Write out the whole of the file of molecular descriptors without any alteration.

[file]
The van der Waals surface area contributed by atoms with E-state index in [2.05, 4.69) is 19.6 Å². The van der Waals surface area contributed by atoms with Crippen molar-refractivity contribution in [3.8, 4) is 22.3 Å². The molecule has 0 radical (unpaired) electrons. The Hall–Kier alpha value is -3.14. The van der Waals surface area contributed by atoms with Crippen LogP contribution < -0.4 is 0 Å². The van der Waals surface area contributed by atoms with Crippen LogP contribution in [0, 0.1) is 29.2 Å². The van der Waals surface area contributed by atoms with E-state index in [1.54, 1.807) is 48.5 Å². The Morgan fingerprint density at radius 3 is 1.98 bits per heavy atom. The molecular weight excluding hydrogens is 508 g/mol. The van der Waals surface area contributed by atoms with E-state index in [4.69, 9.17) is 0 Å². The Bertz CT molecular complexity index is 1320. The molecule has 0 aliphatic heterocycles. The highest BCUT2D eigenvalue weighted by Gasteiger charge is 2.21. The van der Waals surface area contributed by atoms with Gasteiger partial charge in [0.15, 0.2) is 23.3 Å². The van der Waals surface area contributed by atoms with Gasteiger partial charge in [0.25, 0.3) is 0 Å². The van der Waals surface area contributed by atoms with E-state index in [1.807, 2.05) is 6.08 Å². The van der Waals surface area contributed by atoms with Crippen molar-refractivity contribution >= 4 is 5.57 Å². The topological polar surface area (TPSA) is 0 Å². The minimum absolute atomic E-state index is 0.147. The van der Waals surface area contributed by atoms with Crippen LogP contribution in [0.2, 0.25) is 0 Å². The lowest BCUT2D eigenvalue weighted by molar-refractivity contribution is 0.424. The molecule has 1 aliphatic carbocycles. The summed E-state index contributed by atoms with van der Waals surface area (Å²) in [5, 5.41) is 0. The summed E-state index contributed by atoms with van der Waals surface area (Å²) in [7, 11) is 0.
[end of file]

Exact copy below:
The van der Waals surface area contributed by atoms with E-state index in [2.05, 4.69) is 19.6 Å². The van der Waals surface area contributed by atoms with Crippen molar-refractivity contribution in [3.8, 4) is 22.3 Å². The molecule has 0 radical (unpaired) electrons. The Hall–Kier alpha value is -3.14. The van der Waals surface area contributed by atoms with Crippen LogP contribution < -0.4 is 0 Å². The van der Waals surface area contributed by atoms with Crippen LogP contribution in [0, 0.1) is 29.2 Å². The van der Waals surface area contributed by atoms with E-state index in [1.54, 1.807) is 48.5 Å². The Morgan fingerprint density at radius 3 is 1.98 bits per heavy atom. The molecular weight excluding hydrogens is 508 g/mol. The van der Waals surface area contributed by atoms with E-state index in [4.69, 9.17) is 0 Å². The Bertz CT molecular complexity index is 1320. The molecule has 0 aliphatic heterocycles. The highest BCUT2D eigenvalue weighted by Gasteiger charge is 2.21. The van der Waals surface area contributed by atoms with Gasteiger partial charge in [0.15, 0.2) is 23.3 Å². The van der Waals surface area contributed by atoms with Gasteiger partial charge in [0.25, 0.3) is 0 Å². The van der Waals surface area contributed by atoms with E-state index in [1.807, 2.05) is 6.08 Å². The van der Waals surface area contributed by atoms with Crippen molar-refractivity contribution >= 4 is 5.57 Å². The topological polar surface area (TPSA) is 0 Å². The minimum absolute atomic E-state index is 0.147. The van der Waals surface area contributed by atoms with Crippen LogP contribution in [0.2, 0.25) is 0 Å². The lowest BCUT2D eigenvalue weighted by molar-refractivity contribution is 0.424. The molecule has 1 aliphatic carbocycles. The summed E-state index contributed by atoms with van der Waals surface area (Å²) in [5, 5.41) is 0. The summed E-state index contributed by atoms with van der Waals surface area (Å²) in [7, 11) is 0.